DAN: And to make things a little easier actually, if you are bidding your game and you get outbid we actually send a text message to your phone that’s like “hey you got knocked out of the top five bidders” and you can actually bid back from your phone through text message.

 

JASON: Alright so what you’ve got here is a mashup between Match.com, massively multiplayer online game and eBay.

 

DAN: eBay, Yeah, and Craigslist a little bit.

 

JASON: It is so brilliant. I mean Tyler, it’s brilliant, right?

 

Tyler: It has a lot of the way that there’s Asian sites that kind of bend the traditional concept about how these things are to be used. I lived in Tokyo myself for a while and it reminds me of the creative stuff that you kind of see over there.

 

DAN: Yeah, I mean I think this is kind of like you know we were both over there looking at some really interested stuff that was going on that way much more highly interactive than what you have you know here in The States, and you know there’s…

 

Tyler: There are blends the online/offline in a brilliant way like this.

 

JASON: Yeah.

 

DAN: Exactly.

 

JASON: You know who should steal some of this stuff, Meetup.com*, Scott Heiferman’s* company. You can actually take this into groups as well, a group of people doing some activity, you know, whatever, but ok so I’m looking at the fourth URL here. System messages that were received…

 

DAN: Yeah, I don’t know you’re probably logged in as Tyler. I don’t know what your messaging interface looks like right now, but…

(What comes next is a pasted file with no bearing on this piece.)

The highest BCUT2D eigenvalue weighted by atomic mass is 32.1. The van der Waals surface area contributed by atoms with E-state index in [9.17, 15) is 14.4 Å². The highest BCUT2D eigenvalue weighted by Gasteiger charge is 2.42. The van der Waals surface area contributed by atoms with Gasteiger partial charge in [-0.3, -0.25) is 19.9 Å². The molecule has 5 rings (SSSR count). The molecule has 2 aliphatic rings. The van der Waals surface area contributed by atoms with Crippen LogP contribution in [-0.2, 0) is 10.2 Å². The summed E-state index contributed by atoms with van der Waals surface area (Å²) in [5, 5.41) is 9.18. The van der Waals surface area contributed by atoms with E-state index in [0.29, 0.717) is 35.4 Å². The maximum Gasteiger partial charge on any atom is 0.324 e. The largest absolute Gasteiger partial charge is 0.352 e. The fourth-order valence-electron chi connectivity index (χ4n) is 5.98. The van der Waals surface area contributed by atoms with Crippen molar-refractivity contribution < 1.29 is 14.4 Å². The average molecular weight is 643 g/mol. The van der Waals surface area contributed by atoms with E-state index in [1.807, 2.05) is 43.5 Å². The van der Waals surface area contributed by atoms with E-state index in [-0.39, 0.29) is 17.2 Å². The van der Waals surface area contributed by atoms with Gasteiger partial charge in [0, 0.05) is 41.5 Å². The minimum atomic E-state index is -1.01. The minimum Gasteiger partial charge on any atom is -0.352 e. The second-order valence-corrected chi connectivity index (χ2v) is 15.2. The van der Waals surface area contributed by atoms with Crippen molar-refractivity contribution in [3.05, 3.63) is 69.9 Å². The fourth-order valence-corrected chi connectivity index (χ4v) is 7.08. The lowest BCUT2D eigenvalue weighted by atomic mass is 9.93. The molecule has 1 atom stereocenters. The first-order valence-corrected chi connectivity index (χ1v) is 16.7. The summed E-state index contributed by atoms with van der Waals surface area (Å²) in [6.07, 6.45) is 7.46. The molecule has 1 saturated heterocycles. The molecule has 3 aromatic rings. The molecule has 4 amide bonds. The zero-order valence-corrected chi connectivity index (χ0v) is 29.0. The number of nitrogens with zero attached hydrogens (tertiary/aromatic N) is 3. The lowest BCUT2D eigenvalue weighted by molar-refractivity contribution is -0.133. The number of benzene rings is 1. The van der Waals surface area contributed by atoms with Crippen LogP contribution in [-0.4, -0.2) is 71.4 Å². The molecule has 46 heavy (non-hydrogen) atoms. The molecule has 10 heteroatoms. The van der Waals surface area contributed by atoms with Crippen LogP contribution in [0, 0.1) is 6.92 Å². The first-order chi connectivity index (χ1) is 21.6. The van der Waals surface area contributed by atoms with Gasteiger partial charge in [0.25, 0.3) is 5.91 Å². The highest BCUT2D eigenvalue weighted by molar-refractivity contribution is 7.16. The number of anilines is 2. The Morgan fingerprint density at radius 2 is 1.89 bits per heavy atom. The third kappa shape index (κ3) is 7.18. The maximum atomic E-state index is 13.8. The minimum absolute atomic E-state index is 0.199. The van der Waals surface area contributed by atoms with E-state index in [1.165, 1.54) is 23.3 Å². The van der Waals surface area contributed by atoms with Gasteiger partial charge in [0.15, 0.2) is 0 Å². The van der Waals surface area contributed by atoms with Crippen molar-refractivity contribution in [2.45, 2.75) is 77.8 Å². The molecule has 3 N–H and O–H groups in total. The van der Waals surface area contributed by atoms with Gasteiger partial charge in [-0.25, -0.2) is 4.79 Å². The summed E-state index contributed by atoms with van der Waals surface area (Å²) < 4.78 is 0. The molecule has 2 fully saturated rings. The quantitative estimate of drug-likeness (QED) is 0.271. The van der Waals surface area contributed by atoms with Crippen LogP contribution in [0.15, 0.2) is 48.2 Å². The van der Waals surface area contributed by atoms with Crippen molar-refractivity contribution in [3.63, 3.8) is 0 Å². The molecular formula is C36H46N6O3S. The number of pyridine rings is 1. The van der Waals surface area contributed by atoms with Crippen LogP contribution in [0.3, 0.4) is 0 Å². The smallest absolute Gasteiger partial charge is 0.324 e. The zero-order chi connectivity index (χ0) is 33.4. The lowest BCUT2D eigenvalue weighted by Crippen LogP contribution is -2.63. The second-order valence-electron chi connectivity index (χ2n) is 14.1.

Tyler: Tyler is going to have a lot of people bidding for his attention. He’s a good-looking guy.

 

DAN: Well after you start collecting people as a bidder, let’s say I make a game and you know all these girls bid on my game and I pick on girl as the winner and now she’s added to my contact list. So that’s the only way you can get added, I’m sorry, you can get added as a contact like that or you if you invite your friends they become a contact, but you have this list of contacts and so our site basically has two stages to it:

 

DAN: The first stage is before you become contacts. That’s what the whole bidding is about, the game, the profile. Once you’re selected as a contact, now you’re moving into kind of like stage two, which is the communication stage. So our idea is something like: we don’t want to promise you a date, we don’t know how it’s gonna like go, all we’re trying to do is give you a natural way to communicate with whoever you’re contacts with and if something happens like great and if it doesn’t well like try again. So, in the communication stage, it’s really, really important for things to be like natural and safe.